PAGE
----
As it is the middle of summer and most of us have a bit more free time, I have a few interesting suggestions that you might like to read. Each was recommended to me by friends at Haverford House which is another project sponsored by Haverford’s Center for Peace and Global Citizenship (the same that helped me design this internship). Basically, six recent Haverford graduates are selected to live together in Philadelphia and are partnered with non-profit organizations devoted to various social causes where they work four days a week. On the fifth day, they design their own project to relate their work to Haverford and the greater community. If you get the chance, you should read their blog, which is both captivating and illuminating. (blogs.haverford.edu/haverfordhouse/)
Knowing that I am passionate about raw milk and its rejuvenative properties, Joe Anderson first suggested this article from Harper’s Magazine (www.harpers.org/archive/2008/04/0081992). It tells the story of a Canadian Farmer who sold raw milk illegally to eager consumers, got caught, and fought back in court hoping to end the raw milk ban. It does a great job of addressing the various arguments for and against the unpasteurized product and like many of Harper’s articles, is a fun read.
The next two suggestions came from Mary Welsh, a close friend who will be working on the Witnesses for Hunger project next year. Interested in the juxtaposition of the United States’ cracked agricultural system and its effect on urban nutrition, she will be designing a curriculum of readings meant to empower single mothers in “food insecure” households, essentially homes where hunger is an everyday reality.
Mary’s first suggestion, “Animal, Vegetable, Miracle” by Barbara Kingsolver, Steven Hopp, and Camille Kingsolver, is the true story of a family that decided to live for an entire year consuming food produced solely within a one hour driving radius. The book recounts both the joys and difficulties of living locally and is hard to put down. In addition to the main narrative, Steven Hopp (Kingsolver’s husband) adds short essays on the problems of the American food system, and Camille Kingsolver (their daughter) provides recipes and short stories. Overall, it is an enjoyable summer read because it introduces the reader to some of America’s issues while maintaining interest with a great stroy.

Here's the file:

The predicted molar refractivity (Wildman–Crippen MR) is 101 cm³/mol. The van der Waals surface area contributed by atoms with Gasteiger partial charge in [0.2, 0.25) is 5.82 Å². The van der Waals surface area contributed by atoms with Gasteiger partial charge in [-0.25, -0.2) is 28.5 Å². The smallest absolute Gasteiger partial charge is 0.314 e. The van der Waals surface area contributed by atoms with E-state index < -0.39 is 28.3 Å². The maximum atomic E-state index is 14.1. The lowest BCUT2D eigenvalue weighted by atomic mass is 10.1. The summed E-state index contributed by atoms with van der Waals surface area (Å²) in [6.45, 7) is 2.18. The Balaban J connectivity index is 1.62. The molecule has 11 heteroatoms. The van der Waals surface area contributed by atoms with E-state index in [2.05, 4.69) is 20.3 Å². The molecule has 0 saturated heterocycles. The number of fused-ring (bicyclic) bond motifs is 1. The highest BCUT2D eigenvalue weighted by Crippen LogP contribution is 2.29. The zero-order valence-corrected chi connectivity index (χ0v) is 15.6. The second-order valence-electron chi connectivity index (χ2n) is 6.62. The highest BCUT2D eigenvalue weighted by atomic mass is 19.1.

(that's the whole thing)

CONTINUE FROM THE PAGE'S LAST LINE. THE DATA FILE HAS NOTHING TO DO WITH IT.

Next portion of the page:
Mary’s second suggestion is a New York Times article that examines how the bulk of European farm subsidies have been devoted to rural developement instead of going to the farmer’s themselves. (www.nytimes.com/2009/07/17/business/global/17farms.html?_r=1&ref=business) The article, like many of Alain Blancart’s insights on French subsidies, underscores how the subsidy systems in the United States and Europe have grown to the point that they no longer accomplish their original goal of helping the farmers but instead, aid larger, industrial firms.
Whether or not you have the time to take a look at the readings, I strongly suggest that you visit the Haverford House blog. All six individuals are working on fascinating projects and going out of their way to let us read (and see with photos) what they are doing.
Otherwise, life continues to go well here at the Moulin Ruel. More to come later this week on the progress in the garden and on the chevrarie.
Thank you to Mary and Joe,